Traverse City Tax Specialist Frank Ellis Recommends People Start Doing Their Homework on Home Improvement Deductions for 2014 Taxes


Traverse City, MI -- (SBWIRE) -- 02/24/2014 -- Professional contractors who build houses or office buildings would often get confused about the home improvement expenses the IRS allows as deductible, so it’s no surprise Joe Taxpayer is often left scratching his head in bewilderment.

Traverse City tax specialist Frank Ellis recommends that anyone planning to include home improvement deductions in their 2014 tax return should start their homework now. If people wait until the last minute to prepare their return themselves, they could end up in a maze of trouble.

Ellis says areas where people may be allowed deductions include:

- Personal home improvement. IRS classifies all expenses related to maintenance and repair of personal property under personal, not business, expenditures. People, who use part of their home for business, may be able to get a home office deduction. Tax breaks usually apply to homes only when owners are ready to sell it.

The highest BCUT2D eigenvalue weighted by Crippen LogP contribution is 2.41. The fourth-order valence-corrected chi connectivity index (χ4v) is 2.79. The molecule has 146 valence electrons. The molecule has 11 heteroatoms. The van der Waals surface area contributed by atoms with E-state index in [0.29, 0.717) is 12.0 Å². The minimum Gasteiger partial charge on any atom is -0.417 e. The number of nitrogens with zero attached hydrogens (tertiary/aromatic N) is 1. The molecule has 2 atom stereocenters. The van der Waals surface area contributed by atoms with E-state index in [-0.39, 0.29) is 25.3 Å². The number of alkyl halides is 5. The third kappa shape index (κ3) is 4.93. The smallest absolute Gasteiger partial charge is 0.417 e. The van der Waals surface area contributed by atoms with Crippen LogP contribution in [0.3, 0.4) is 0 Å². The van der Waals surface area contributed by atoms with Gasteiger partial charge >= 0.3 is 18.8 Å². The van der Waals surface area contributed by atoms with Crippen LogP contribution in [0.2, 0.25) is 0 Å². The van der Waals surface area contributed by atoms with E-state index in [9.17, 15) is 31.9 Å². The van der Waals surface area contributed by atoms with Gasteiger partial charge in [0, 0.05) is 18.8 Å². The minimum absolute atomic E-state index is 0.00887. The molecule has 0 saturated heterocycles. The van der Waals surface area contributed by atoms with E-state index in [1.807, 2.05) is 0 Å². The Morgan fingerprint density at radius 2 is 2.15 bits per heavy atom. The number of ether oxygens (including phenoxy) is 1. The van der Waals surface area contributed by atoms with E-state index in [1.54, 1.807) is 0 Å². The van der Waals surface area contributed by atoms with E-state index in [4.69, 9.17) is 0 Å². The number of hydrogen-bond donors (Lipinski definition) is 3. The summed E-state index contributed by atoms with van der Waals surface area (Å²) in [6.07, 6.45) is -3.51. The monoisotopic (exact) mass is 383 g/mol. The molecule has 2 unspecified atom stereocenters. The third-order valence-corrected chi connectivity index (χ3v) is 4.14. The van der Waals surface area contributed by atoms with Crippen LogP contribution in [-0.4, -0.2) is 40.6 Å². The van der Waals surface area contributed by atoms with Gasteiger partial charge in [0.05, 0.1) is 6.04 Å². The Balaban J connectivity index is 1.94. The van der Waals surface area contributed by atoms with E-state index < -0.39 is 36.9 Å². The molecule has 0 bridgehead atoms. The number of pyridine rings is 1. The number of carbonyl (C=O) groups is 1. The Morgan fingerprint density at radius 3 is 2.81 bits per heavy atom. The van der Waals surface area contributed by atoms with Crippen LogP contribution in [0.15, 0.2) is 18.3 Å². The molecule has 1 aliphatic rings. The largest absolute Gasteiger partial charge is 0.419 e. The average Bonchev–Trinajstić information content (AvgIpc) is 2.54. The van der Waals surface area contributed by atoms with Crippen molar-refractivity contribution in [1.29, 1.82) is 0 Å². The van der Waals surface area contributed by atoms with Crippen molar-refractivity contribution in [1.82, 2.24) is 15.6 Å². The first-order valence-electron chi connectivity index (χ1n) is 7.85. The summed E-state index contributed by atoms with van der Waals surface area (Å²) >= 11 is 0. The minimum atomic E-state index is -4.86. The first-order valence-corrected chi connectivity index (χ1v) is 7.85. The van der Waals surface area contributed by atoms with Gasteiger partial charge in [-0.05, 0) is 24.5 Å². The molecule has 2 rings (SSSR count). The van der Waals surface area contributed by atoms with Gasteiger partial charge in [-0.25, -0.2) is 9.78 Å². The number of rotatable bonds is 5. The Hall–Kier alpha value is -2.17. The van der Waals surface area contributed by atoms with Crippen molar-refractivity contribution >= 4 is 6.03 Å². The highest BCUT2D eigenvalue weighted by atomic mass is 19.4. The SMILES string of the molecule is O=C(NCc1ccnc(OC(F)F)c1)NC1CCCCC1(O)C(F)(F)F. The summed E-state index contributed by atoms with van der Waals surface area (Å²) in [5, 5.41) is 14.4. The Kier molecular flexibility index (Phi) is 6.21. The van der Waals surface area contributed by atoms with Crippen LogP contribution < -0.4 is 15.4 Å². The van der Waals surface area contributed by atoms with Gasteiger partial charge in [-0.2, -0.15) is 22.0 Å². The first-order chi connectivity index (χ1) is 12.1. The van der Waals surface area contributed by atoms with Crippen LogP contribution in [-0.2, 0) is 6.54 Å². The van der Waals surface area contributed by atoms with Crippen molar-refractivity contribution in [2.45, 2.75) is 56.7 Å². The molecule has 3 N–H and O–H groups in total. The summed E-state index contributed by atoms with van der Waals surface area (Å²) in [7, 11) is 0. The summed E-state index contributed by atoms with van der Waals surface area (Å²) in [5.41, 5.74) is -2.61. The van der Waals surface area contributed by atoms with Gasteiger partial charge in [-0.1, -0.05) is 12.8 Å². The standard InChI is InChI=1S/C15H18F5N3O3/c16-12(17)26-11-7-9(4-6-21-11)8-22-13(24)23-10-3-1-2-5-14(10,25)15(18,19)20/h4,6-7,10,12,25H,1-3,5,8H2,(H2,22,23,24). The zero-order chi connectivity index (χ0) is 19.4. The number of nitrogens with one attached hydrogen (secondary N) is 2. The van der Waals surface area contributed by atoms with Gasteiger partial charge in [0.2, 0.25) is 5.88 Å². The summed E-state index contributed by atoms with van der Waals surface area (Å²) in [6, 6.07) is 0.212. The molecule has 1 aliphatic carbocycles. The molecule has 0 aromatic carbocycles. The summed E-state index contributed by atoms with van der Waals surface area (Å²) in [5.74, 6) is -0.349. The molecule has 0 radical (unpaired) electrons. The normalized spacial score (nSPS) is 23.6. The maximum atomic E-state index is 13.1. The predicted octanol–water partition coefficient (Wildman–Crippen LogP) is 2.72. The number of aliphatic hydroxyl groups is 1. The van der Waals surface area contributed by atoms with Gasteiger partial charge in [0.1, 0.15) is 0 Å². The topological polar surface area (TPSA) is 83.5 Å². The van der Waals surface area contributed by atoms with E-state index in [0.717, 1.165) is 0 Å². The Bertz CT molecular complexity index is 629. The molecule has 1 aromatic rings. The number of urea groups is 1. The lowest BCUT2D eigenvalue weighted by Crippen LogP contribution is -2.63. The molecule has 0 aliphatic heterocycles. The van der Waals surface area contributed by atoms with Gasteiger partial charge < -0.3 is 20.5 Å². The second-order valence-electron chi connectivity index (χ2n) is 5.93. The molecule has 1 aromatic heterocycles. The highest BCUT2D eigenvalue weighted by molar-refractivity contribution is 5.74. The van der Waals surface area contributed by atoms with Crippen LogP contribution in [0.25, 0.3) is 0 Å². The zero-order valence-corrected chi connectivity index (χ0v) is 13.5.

- Adjustable tax basis and taxable gains. The difference between the sale price of one’s property and the tax basis is the sum of all investments made by them on home improvement and related expenses.

- Home repairs. Keeping the home in proper shape by preventing deterioration, retaining functionality and paying for maintenance is classified as repairs which can fall into the category of daily business expenses. The most common repairs in this category are carpet and drape cleaning, maintaining vents and air ducts, fixing broken glass, and other repairs that restore the original functionality of their property.

- Home renovation. They usually aim at improving the home’s function beyond its original purpose and should affect the resale value of ones house. They spread over the life of the property and fall into the process called depreciation and amortization.

- Energy home improvements. Energy tax credits can apply to existing homes, new construction and second homes, but not rental homes.

Obviously, many headaches can result from the time-consuming process of researching home improvement tax deductions. Frank Ellis suggests avoiding them by using online software such as TurboTax. TurboTax will scan ones return many times before filing to be sure one does not miss any valuable tax credits or deductions.

About Frank Ellis
Frank Ellis is a published author who has been writing tax and finance related articles for eight years and has written more than 700 articles for internet publications. He can be reached by phone 231-922-0938 or email His website is